News Archives

The orange carotenoid protein of cyanobacteria binds a single carotenoid pigment molecule that may dissipate excess light energy when it moves within the protein.04.30.16Science Highlight

Changing Colors for Built-in Sunblock

Molecular movements triggered by light redirect the flow of energy through photosynthetic cells to protect them from sun damage. Read More »

The orange carotenoid protein of cyanobacteria binds a single carotenoid pigment molecule that may dissipate excess light energy when it moves within the protein.04.30.16Science Highlight

Changing Colors for Built-in Sunblock

Molecular movements triggered by light redirect the flow of energy through photosynthetic cells to protect them from sun damage. Read More »

Selective etching of palladium (blue) from palladium-platinum core-shell nanoparticles (left) yields hollow platinum (grey) nanocages with high activity for the oxygen reduction reaction.04.30.16Science Highlight

Hollow and Filled with Potential

Hollow shape-selected platinum nanocages represent a new class of highly active catalysts. Read More »

Researchers discovered how green fluorescent proteins (center) react with water (shown around the edges of the protein).04.30.16Science Highlight

New Insight on a Familiar Glow

A new approach to investigating green fluorescent protein provides a vital tool for unraveling molecular-level details of processes important in biology and light harvesting for energy use. Read More »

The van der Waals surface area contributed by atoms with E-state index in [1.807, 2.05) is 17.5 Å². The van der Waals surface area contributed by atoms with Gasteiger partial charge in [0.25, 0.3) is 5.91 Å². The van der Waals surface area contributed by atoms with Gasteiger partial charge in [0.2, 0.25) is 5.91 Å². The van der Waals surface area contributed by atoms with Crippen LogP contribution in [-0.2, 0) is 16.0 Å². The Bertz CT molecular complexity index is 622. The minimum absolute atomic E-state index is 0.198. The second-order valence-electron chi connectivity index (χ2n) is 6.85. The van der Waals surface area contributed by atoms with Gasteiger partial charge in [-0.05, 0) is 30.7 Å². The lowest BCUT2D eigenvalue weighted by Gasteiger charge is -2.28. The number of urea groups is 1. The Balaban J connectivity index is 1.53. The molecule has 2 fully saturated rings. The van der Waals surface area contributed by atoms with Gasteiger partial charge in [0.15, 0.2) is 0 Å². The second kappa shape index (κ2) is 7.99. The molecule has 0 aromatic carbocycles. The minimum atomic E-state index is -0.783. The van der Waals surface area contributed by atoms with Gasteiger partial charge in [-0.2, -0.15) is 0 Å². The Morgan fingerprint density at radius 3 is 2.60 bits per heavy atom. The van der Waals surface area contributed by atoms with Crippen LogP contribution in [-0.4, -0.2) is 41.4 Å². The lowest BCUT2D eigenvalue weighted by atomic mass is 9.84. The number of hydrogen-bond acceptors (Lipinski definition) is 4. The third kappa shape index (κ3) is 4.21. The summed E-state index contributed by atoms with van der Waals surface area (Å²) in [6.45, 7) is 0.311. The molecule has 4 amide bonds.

This results demonstrate a temporal resolution sufficient to directly image chemical reactions.04.30.16Science Highlight

Capturing Molecular Motion with Relativistic Electrons

The world’s fastest images of nitrogen molecules rotating in a gas were captured using electron diffraction. Read More »

Researchers discovered how green fluorescent proteins (center) react with water (shown around the edges of the protein).04.30.16Science Highlight

New Insight on a Familiar Glow

A new approach to investigating green fluorescent protein provides a vital tool for unraveling molecular-level details of processes important in biology and light harvesting for energy use. Read More »

Selective etching of palladium (blue) from palladium-platinum core-shell nanoparticles (left) yields hollow platinum (grey) nanocages with high activity for the oxygen reduction reaction.04.30.16Science Highlight

Hollow and Filled with Potential

Hollow shape-selected platinum nanocages represent a new class of highly active catalysts. Read More »

Energy filtered image of CoFe2C rods showing the carbon elemental map (left). Theoretical image of the CoFe2C structure showing the frontier molecular orbitals (right).04.30.16Science Highlight

Small and Powerful: Pushing the Boundaries of Nano-Magnets

Newly discovered particles behave as powerful magnets that, one day, could change data storage. Read More »

Selective etching of palladium (blue) from palladium-platinum core-shell nanoparticles (left) yields hollow platinum (grey) nanocages with high activity for the oxygen reduction reaction.04.30.16Science Highlight

Hollow and Filled with Potential

Hollow shape-selected platinum nanocages represent a new class of highly active catalysts. Read More »

04.29.16User Facility

NSLS Re-Use & Recycling Effort Saves Funding and Gives New Life to Key ComponentsExternal link

When the National Synchrotron Light Source (NSLS) at the U.S. Department of Energy’s (DOE) Brookhaven National Laboratory shut down permanently in 2014, hundreds of pieces of equipment remained in the building, much of it still scientifically useful and valuable. Since then, many of these items have been re-purposed at its successor, NSLS-II — a DOE Office of Science User Facility — and at other facilities across the Lab site, saving millions of dollars for DOE and the Lab. Read More »

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Last modified: 11/20/2013 6:03:07 AM